In 1926 John Logie Baird gave the first public demonstration of television; Route 66 was established between Chicago and Los Angeles; and Agatha Christie mysteriously disappeared for 11 days. Meanwhile, the whisky-makers at The Macallan Distillery on Speyside in Scotland filled cask no. 263 — which had begun its life in Jerez de la Frontera in Spain — with clear, ‘new make’ spirit from one of its famous ‘Curiously Small Stills’. Then they left it, and they waited for the Spanish oak — which had been ‘seasoned’ with Oloroso sherry — to work its magic.
Those whisky-makers may no longer be with us but, nearly a century later, the spirit remains. In 1986, after six decades of maturation, The Macallan’s master distiller decided that this particular elixir had reached its zenith, and it was bottled, with appropriate reverence, into 40 bottles. One of those bottles — uniquely hand-painted by the Irish artist Michael Dillon — sold for a world auction record price of £1.2 million on 29 November 2018 at Christie’s in London.
‘Of the original 40 bottles, 12 had labels designed by Peter Blake, who is best known for designing the cover of The Beatles’ Sgt. Pepper album, and a further 12 individually numbered bottles were designed by the Italian painter Valerio Adami. These bottles are much better known among whisky collectors,’ explains Tim Triptree MW, international director of Christie’s Wine & Spirits department. ‘A few of them have come up for sale previously, and actually, in May 2018, a 1926 Macallan with a Valerio Adami label sold for $1.1 million — an auction record.’
The bottles with labels designed by Peter Blake were released in 1989, and the Valerio Adami bottles in 1993. The remaining bottles joined The Macallan’s Fine & Rare Collection.
‘In the past 11 years its value has increased 14-fold, which shows the strength of the whisky market, and how collectable these bottles have become’ — Tim Triptree
‘The Macallan were unsure that this bottle still existed — it was last seen at Fortnum & Mason in London in 1999 — and it is quite excited that the buyer has kept hold of it,’ says Triptree. ‘These whiskies rarely come up for sale. Prior to this year, the previous auction of a Macallan 60-year-old with an Adami label was in 2007. That sold for $75,000. In the 11 years since its value has increased 14-fold, which shows the strength of the whisky market, and how collectable these bottles have become.’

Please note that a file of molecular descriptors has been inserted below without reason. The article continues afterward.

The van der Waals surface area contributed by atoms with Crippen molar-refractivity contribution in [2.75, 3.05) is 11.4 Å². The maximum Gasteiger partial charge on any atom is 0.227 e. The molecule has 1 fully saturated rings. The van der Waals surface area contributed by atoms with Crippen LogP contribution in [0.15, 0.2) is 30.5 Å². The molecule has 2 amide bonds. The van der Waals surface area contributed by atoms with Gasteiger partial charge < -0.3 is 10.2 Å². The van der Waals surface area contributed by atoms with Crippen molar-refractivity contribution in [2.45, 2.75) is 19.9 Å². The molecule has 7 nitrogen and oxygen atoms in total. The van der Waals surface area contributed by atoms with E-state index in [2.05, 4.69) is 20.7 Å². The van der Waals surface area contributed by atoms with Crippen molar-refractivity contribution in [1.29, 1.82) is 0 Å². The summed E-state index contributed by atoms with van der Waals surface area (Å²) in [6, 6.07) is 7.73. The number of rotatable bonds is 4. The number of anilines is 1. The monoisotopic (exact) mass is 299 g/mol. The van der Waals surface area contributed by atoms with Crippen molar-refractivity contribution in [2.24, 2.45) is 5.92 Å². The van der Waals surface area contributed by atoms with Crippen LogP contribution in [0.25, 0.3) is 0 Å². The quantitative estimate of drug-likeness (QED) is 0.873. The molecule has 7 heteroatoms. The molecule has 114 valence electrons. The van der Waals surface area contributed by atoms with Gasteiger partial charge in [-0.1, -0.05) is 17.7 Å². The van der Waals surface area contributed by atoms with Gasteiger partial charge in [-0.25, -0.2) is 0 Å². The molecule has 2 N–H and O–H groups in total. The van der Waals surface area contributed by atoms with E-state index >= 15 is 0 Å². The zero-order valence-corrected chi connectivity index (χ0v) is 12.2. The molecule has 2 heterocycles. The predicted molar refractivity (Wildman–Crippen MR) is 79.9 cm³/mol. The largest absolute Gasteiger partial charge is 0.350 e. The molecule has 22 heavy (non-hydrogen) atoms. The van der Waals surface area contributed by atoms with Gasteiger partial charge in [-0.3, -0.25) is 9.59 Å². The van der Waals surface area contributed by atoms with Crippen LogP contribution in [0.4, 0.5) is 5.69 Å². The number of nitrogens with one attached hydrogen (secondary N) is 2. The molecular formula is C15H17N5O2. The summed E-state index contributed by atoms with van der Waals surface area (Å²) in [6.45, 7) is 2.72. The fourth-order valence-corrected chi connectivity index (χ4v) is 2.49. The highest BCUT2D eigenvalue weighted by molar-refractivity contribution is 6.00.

The new owner of this bottle — beautifully illustrated with Dillon’s depiction of The Macallan’s historic home, Easter Elchies House, built in 1700 — will therefore have a tough decision to make: bank on it as an investment, or drink it.
‘The Macallan produces just exceptional, really flavourful whiskies that last and last and last,’ says Triptree. ‘Their attention to detail is incredible, and they are obsessed with quality. They even go into the Spanish forests to select particular oak trees for felling, in order to get the very best for their casks. Because ultimately, the whisky could be in these casks for up to 60 years or even longer, and they are vital to the highly concentrated, rich, full-bodied flavours that are characteristic of The Macallan.’
How then might this single malt, first created almost a century ago, taste? ‘It’s going to be incredibly complex,’ ventures Triptree. ‘The flavours are going to be so concentrated, and it’s going to have so many aromas, that each time you get to the glass I’m sure you would be smelling and tasting something different.
‘Obviously, after spending 60 years in cask it’s going to be quite dark in colour — amber, a bit of mahogany in there. And then you’ll get some of the spices from the wood, little hints of vanilla, potentially some nutty characteristics, cinnamon, Christmas cake…. All sorts of different flavours. And then the length — how long the flavours persist in the mouth — is going to be exceptional, and just reinforce all the aromas that you’re smelling.’
And where does he imagine the bottle might end up? ‘The whisky market is a global market,’ says the specialist. ‘It could go to Asia. There’s a huge following of whisky in America. It could also go to Europe. Whatever the eventuality, it’s probably going to fetch a new record. This whisky is basically the finest and most collectable single malt produced in the 20th century.
‘I would like to think that someone will open it,’ he adds. ‘Whisky is produced to be drunk and enjoyed — although it’s fair to say that each “wee dram” of this particular whisky
is going to work out to be pretty expensive.’